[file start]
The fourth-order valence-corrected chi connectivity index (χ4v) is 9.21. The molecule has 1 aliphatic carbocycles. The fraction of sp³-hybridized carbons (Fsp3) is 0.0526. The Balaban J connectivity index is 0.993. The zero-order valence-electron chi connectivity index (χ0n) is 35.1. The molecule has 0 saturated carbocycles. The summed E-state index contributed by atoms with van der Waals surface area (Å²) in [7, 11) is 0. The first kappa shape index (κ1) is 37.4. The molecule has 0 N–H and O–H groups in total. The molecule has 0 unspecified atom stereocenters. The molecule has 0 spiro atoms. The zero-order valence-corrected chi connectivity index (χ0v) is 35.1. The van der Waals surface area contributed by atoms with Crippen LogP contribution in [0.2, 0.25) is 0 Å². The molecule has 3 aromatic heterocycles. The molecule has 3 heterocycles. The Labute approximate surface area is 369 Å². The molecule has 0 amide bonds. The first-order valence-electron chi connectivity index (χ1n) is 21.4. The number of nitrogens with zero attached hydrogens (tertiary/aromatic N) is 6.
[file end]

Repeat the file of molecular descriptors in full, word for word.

The fourth-order valence-corrected chi connectivity index (χ4v) is 9.21. The molecule has 1 aliphatic carbocycles. The fraction of sp³-hybridized carbons (Fsp3) is 0.0526. The Balaban J connectivity index is 0.993. The zero-order valence-electron chi connectivity index (χ0n) is 35.1. The molecule has 0 saturated carbocycles. The summed E-state index contributed by atoms with van der Waals surface area (Å²) in [7, 11) is 0. The first kappa shape index (κ1) is 37.4. The molecule has 0 N–H and O–H groups in total. The molecule has 0 unspecified atom stereocenters. The molecule has 0 spiro atoms. The zero-order valence-corrected chi connectivity index (χ0v) is 35.1. The van der Waals surface area contributed by atoms with Crippen LogP contribution in [0.2, 0.25) is 0 Å². The molecule has 3 aromatic heterocycles. The molecule has 3 heterocycles. The Labute approximate surface area is 369 Å². The molecule has 0 amide bonds. The first-order valence-electron chi connectivity index (χ1n) is 21.4. The number of nitrogens with zero attached hydrogens (tertiary/aromatic N) is 6.